Center for Economic Studies and the Ifo Institute in Munich have recently published a comparative study on European labor markets during the period of economic crisis. The study has presented a good overview of labour market reforms in such countries as France, the Netherlands, Ireland, Italy, Germany, Spain and Estonia.
Different countries have chosen different paths in reforming their labour legislation, however in general their policies were formulated toward more flexibility and security in the system, especially in growth enhancing areas within the context of tense economic environment.
Flexible wage setting, reducing costs of labour market entry or exit, better qualification and training to the labour market needs, active and not passive policies with incentives to work – all can be found in negotiating national reform agendas by governments, labor unions and businesses. Ultimately one has to deal with associated political costs to reform which depends on the expertise, political will and external pressures.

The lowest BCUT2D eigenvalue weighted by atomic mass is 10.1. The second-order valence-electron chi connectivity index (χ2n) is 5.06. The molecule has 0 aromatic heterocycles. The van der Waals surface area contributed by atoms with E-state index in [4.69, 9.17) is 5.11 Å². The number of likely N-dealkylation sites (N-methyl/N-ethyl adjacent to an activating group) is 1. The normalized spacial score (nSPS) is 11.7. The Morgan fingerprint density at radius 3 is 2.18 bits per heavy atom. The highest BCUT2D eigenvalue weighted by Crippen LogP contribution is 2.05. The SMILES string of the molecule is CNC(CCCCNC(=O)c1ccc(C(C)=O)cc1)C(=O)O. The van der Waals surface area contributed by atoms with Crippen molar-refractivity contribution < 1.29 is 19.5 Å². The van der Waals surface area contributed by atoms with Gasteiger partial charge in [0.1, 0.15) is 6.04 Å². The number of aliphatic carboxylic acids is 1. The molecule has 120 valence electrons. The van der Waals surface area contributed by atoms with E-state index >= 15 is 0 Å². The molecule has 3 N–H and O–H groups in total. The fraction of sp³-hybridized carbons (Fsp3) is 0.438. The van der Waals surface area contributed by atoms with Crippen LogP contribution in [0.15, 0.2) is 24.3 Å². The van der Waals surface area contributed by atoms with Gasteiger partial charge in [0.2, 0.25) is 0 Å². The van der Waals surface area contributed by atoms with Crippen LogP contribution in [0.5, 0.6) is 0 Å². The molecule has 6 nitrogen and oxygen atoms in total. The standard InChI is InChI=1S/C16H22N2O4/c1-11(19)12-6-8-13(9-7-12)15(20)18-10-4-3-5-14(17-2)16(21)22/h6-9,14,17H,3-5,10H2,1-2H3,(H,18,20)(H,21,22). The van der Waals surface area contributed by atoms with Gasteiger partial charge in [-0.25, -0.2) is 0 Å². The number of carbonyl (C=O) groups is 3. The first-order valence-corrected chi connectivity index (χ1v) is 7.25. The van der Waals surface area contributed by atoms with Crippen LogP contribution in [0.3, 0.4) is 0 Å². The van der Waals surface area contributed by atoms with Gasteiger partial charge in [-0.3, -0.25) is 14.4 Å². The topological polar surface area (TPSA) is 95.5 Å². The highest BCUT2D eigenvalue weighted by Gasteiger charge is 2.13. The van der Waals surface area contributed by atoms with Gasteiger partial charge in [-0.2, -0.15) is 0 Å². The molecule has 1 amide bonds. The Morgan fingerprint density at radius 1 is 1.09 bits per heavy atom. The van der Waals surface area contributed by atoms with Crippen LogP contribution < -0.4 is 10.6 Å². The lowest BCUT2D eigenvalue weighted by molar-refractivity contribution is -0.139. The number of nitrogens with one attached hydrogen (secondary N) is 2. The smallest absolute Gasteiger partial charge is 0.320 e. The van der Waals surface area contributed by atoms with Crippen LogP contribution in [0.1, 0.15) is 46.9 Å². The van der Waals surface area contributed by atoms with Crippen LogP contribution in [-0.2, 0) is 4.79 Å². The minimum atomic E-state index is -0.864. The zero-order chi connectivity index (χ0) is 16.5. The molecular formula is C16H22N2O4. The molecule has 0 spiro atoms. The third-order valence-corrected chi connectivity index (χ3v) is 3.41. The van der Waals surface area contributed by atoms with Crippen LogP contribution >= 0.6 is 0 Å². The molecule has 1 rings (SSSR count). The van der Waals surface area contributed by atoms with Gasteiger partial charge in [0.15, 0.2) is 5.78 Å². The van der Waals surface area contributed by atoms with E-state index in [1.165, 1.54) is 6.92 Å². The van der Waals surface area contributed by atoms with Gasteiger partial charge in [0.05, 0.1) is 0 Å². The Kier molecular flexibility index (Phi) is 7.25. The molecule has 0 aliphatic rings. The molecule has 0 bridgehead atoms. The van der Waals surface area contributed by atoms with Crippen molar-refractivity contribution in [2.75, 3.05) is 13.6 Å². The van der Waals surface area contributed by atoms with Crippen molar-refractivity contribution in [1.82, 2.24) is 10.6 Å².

In some cases the measures taken, especially those creating necessary safety nets, were of temporary nature as presumably is the crisis itself, but if reforms were to slow down, higher levels of unemployment do risk becoming systemic. Here comes a part-time work as a part of the solution to employment.
The table below uses Eurostat data and reveals a direct correlation between a share of part-time work in the market and a rate of employment. Higher levels of part-timers were usually observed in higher employment countries or vice versa. Furthermore, during the economic downturn we can observe an increase of part-time work in countries with higher rate of employment (buffer effect). Similar pattern to employment, but not yet as clear, could be observed in the case of temporary contracts, but one has to take into account that in some cases (e.g. Spain) their costs can be very close to those associated with permanent work and so be less attractive.